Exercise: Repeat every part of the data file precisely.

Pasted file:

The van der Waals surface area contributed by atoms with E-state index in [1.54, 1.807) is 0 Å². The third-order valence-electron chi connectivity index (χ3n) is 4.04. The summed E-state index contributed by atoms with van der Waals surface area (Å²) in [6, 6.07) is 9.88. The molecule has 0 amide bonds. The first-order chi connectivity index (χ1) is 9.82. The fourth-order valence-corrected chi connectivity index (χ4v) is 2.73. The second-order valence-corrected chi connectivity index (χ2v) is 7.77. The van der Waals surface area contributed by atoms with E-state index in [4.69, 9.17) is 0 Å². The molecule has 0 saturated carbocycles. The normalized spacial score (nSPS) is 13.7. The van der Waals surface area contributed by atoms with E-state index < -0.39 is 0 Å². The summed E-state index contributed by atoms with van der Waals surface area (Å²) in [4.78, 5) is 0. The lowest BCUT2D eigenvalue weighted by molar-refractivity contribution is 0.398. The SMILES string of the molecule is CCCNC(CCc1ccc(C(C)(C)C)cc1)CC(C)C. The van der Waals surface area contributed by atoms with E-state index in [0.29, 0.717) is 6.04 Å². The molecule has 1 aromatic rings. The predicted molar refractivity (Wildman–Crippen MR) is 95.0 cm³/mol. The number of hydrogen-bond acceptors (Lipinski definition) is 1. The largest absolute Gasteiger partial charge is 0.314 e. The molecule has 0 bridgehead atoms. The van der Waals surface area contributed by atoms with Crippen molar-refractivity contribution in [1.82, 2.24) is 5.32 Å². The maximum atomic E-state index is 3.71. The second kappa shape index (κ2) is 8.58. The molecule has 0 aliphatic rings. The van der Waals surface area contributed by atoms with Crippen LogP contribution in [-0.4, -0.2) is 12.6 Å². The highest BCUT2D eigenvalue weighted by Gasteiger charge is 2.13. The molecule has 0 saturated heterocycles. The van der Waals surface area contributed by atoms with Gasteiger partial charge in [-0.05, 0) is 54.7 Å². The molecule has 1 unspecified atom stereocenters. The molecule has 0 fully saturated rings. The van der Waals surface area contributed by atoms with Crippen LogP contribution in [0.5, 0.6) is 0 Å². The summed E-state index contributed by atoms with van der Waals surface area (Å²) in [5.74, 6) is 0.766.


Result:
The van der Waals surface area contributed by atoms with E-state index in [1.54, 1.807) is 0 Å². The third-order valence-electron chi connectivity index (χ3n) is 4.04. The summed E-state index contributed by atoms with van der Waals surface area (Å²) in [6, 6.07) is 9.88. The molecule has 0 amide bonds. The first-order chi connectivity index (χ1) is 9.82. The fourth-order valence-corrected chi connectivity index (χ4v) is 2.73. The second-order valence-corrected chi connectivity index (χ2v) is 7.77. The van der Waals surface area contributed by atoms with E-state index in [4.69, 9.17) is 0 Å². The molecule has 0 saturated carbocycles. The normalized spacial score (nSPS) is 13.7. The van der Waals surface area contributed by atoms with E-state index < -0.39 is 0 Å². The summed E-state index contributed by atoms with van der Waals surface area (Å²) in [4.78, 5) is 0. The lowest BCUT2D eigenvalue weighted by molar-refractivity contribution is 0.398. The SMILES string of the molecule is CCCNC(CCc1ccc(C(C)(C)C)cc1)CC(C)C. The van der Waals surface area contributed by atoms with E-state index in [0.29, 0.717) is 6.04 Å². The molecule has 1 aromatic rings. The predicted molar refractivity (Wildman–Crippen MR) is 95.0 cm³/mol. The number of hydrogen-bond acceptors (Lipinski definition) is 1. The largest absolute Gasteiger partial charge is 0.314 e. The molecule has 0 bridgehead atoms. The van der Waals surface area contributed by atoms with Crippen molar-refractivity contribution in [1.82, 2.24) is 5.32 Å². The maximum atomic E-state index is 3.71. The second kappa shape index (κ2) is 8.58. The molecule has 0 aliphatic rings. The van der Waals surface area contributed by atoms with Crippen LogP contribution in [-0.4, -0.2) is 12.6 Å². The highest BCUT2D eigenvalue weighted by Gasteiger charge is 2.13. The molecule has 0 saturated heterocycles. The van der Waals surface area contributed by atoms with Gasteiger partial charge in [-0.05, 0) is 54.7 Å². The molecule has 1 unspecified atom stereocenters. The molecule has 0 fully saturated rings. The van der Waals surface area contributed by atoms with Crippen LogP contribution in [0.5, 0.6) is 0 Å². The summed E-state index contributed by atoms with van der Waals surface area (Å²) in [5.74, 6) is 0.766.